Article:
Ecology and Food Webs in Wetlands

(The introductory material on general ecology and food webs is mostly from:

Caduto, M.J. 1985. Pond and Brook. Hanover, N.H.: University Press of New England. 276p.)

 

What is Ecology?

Energy and the Food Web

Just like any other sort of system, an ecosystem requires energy to operate. Energy for an ecosystem comes from the sun in the form of photons. When a photon of energy from the sun hits a green plant or an algae, it triggers a complicated chemical reaction in the chlorophyll pigments: photosynthesis. This is the only way on earth that living organic matter can be created out of sunlight and except for some bacteria, all living things depend on this energy. Organisms which can create their own organic material from the sun (or some other source as some bacteria can do) are called autotrophs.

Photosynthetic Equation: H2O + CO2 --> O2 + CHO’s

Since plants/algaes are the only organisms that can make organic energy out of the sun’s light, they are considered the primary producers in an ecosystem.

Let’s say that our incoming photons create 100 kilograms of algae in a pond. Why algae since you can’t even see it unless there is a lot? Most animal life in a pond either eats algae directly or eats smaller organisms that eat algae. Thus algae is the producer and everyone else is a consumer. Consumers which get their energy by eating (in other words they do not make their own energy) are heterotrophs. Consumers can be plant eaters (herbivores), meat eaters (carnivores), scavengers which eat dead things or detritus (detritivores), or they can eat just about anything (omnivores—humans, for example, are typically omnivores).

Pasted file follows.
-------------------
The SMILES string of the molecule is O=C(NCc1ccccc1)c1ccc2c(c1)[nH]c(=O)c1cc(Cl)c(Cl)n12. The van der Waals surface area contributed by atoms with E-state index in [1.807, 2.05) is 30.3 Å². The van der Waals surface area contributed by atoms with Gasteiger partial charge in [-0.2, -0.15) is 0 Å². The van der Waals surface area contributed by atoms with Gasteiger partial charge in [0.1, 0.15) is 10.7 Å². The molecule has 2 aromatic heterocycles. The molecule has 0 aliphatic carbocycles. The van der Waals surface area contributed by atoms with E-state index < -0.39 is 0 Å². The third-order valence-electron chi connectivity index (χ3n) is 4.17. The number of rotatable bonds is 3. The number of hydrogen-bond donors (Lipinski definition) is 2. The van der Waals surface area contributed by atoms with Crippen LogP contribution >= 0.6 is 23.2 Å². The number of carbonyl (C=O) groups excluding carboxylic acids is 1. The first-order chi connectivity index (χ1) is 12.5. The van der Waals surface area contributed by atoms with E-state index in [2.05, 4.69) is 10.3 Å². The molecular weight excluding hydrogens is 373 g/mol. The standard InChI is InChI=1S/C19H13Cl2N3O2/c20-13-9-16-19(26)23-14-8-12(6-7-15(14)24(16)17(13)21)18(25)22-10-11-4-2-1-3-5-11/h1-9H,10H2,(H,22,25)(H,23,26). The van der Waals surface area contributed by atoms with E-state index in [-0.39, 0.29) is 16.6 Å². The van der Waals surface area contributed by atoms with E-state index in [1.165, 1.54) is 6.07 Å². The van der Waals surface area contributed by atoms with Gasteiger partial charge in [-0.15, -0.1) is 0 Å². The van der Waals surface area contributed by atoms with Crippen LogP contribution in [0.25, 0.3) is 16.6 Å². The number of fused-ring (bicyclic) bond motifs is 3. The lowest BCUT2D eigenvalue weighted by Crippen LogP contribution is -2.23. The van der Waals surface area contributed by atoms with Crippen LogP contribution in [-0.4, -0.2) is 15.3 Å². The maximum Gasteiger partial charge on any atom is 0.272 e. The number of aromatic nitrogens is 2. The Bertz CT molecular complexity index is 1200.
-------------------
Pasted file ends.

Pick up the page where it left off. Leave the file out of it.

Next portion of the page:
So you have 100 kilograms of algae to pass on to the algae eaters. About 90% of that available energy will be used up by those algae eaters just by their having to live: growth, respiration, energy lost as heat, energy required for movement, etc. So your 100 kilograms of algae can produce 10 kilograms of algae eaters. In other words, only 10% of the energy produced gets passed on from on trophic level (or level in the food web) to the next. Thus the more trophic levels you have, the less energy is available at the top. This is depicted as the trophic pyramid.

(from: Caduto, 1985)

 

Food Webs in Specific Wetland Types

1. Salt Marsh

(from: Mitsch and Gosselink, 1993)